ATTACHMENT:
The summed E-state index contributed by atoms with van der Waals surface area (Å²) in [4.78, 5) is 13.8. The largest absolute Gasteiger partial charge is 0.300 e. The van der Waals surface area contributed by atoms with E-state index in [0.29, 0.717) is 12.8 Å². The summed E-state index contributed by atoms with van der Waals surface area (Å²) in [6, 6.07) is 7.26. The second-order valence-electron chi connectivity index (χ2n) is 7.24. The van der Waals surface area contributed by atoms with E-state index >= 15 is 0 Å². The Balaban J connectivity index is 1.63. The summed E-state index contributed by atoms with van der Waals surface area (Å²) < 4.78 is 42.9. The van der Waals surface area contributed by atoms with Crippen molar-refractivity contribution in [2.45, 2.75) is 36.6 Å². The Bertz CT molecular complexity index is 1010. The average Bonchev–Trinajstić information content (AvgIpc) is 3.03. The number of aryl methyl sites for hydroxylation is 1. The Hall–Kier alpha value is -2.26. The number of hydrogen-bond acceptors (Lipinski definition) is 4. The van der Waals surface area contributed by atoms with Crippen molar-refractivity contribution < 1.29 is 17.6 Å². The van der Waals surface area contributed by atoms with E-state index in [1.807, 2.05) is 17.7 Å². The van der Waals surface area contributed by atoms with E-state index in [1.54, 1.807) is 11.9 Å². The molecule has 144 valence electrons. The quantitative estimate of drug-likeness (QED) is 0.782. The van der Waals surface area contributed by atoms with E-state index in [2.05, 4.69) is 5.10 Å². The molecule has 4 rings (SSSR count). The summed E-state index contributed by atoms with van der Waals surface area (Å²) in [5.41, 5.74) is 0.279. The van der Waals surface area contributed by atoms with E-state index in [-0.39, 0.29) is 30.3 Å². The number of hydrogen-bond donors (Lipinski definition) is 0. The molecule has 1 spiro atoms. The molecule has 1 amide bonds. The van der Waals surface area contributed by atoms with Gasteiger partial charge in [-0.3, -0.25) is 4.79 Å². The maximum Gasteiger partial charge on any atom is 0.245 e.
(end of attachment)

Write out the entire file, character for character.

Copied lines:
The summed E-state index contributed by atoms with van der Waals surface area (Å²) in [4.78, 5) is 13.8. The largest absolute Gasteiger partial charge is 0.300 e. The van der Waals surface area contributed by atoms with E-state index in [0.29, 0.717) is 12.8 Å². The summed E-state index contributed by atoms with van der Waals surface area (Å²) in [6, 6.07) is 7.26. The second-order valence-electron chi connectivity index (χ2n) is 7.24. The van der Waals surface area contributed by atoms with E-state index >= 15 is 0 Å². The Balaban J connectivity index is 1.63. The summed E-state index contributed by atoms with van der Waals surface area (Å²) < 4.78 is 42.9. The van der Waals surface area contributed by atoms with Crippen molar-refractivity contribution in [2.45, 2.75) is 36.6 Å². The Bertz CT molecular complexity index is 1010. The average Bonchev–Trinajstić information content (AvgIpc) is 3.03. The number of aryl methyl sites for hydroxylation is 1. The Hall–Kier alpha value is -2.26. The number of hydrogen-bond acceptors (Lipinski definition) is 4. The van der Waals surface area contributed by atoms with Crippen molar-refractivity contribution < 1.29 is 17.6 Å². The van der Waals surface area contributed by atoms with E-state index in [1.807, 2.05) is 17.7 Å². The van der Waals surface area contributed by atoms with E-state index in [1.54, 1.807) is 11.9 Å². The molecule has 144 valence electrons. The quantitative estimate of drug-likeness (QED) is 0.782. The van der Waals surface area contributed by atoms with E-state index in [2.05, 4.69) is 5.10 Å². The molecule has 4 rings (SSSR count). The summed E-state index contributed by atoms with van der Waals surface area (Å²) in [5.41, 5.74) is 0.279. The van der Waals surface area contributed by atoms with E-state index in [-0.39, 0.29) is 30.3 Å². The number of hydrogen-bond donors (Lipinski definition) is 0. The molecule has 1 spiro atoms. The molecule has 1 amide bonds. The van der Waals surface area contributed by atoms with Gasteiger partial charge in [-0.3, -0.25) is 4.79 Å². The maximum Gasteiger partial charge on any atom is 0.245 e.